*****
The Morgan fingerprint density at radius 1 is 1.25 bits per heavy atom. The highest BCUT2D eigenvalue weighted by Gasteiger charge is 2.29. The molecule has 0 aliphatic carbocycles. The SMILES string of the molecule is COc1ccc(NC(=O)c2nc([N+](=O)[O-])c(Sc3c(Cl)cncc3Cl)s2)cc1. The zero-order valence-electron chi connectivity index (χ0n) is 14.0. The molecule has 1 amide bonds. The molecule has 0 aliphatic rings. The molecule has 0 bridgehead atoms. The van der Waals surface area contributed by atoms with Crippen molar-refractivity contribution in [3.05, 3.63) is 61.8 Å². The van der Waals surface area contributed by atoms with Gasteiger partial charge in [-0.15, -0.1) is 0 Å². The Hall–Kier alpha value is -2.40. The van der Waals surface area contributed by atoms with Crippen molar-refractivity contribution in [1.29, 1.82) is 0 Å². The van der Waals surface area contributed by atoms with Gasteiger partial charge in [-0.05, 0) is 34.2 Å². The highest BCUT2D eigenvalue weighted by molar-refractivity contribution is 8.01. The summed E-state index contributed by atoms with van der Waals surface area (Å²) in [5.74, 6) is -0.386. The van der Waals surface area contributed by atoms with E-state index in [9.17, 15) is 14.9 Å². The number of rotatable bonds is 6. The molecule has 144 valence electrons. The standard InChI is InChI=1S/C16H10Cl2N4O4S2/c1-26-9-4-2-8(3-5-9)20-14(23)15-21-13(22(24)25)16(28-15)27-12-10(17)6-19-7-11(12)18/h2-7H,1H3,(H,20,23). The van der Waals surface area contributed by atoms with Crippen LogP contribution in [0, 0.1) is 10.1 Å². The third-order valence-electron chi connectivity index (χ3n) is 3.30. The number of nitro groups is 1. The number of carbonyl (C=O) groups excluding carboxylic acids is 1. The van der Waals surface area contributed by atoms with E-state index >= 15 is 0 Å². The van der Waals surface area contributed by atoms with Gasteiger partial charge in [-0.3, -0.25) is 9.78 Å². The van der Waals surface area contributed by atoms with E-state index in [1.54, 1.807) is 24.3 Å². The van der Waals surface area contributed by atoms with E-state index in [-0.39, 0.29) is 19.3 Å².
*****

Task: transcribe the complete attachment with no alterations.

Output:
The Morgan fingerprint density at radius 1 is 1.25 bits per heavy atom. The highest BCUT2D eigenvalue weighted by Gasteiger charge is 2.29. The molecule has 0 aliphatic carbocycles. The SMILES string of the molecule is COc1ccc(NC(=O)c2nc([N+](=O)[O-])c(Sc3c(Cl)cncc3Cl)s2)cc1. The zero-order valence-electron chi connectivity index (χ0n) is 14.0. The molecule has 1 amide bonds. The molecule has 0 aliphatic rings. The molecule has 0 bridgehead atoms. The van der Waals surface area contributed by atoms with Crippen molar-refractivity contribution in [3.05, 3.63) is 61.8 Å². The van der Waals surface area contributed by atoms with Gasteiger partial charge in [-0.15, -0.1) is 0 Å². The Hall–Kier alpha value is -2.40. The van der Waals surface area contributed by atoms with Crippen molar-refractivity contribution in [1.29, 1.82) is 0 Å². The van der Waals surface area contributed by atoms with Gasteiger partial charge in [-0.05, 0) is 34.2 Å². The highest BCUT2D eigenvalue weighted by molar-refractivity contribution is 8.01. The summed E-state index contributed by atoms with van der Waals surface area (Å²) in [5.74, 6) is -0.386. The van der Waals surface area contributed by atoms with E-state index in [9.17, 15) is 14.9 Å². The number of rotatable bonds is 6. The molecule has 144 valence electrons. The standard InChI is InChI=1S/C16H10Cl2N4O4S2/c1-26-9-4-2-8(3-5-9)20-14(23)15-21-13(22(24)25)16(28-15)27-12-10(17)6-19-7-11(12)18/h2-7H,1H3,(H,20,23). The van der Waals surface area contributed by atoms with Crippen LogP contribution in [0, 0.1) is 10.1 Å². The third-order valence-electron chi connectivity index (χ3n) is 3.30. The number of nitro groups is 1. The number of carbonyl (C=O) groups excluding carboxylic acids is 1. The van der Waals surface area contributed by atoms with E-state index >= 15 is 0 Å². The van der Waals surface area contributed by atoms with Gasteiger partial charge in [-0.3, -0.25) is 9.78 Å². The van der Waals surface area contributed by atoms with E-state index in [1.54, 1.807) is 24.3 Å². The van der Waals surface area contributed by atoms with E-state index in [-0.39, 0.29) is 19.3 Å².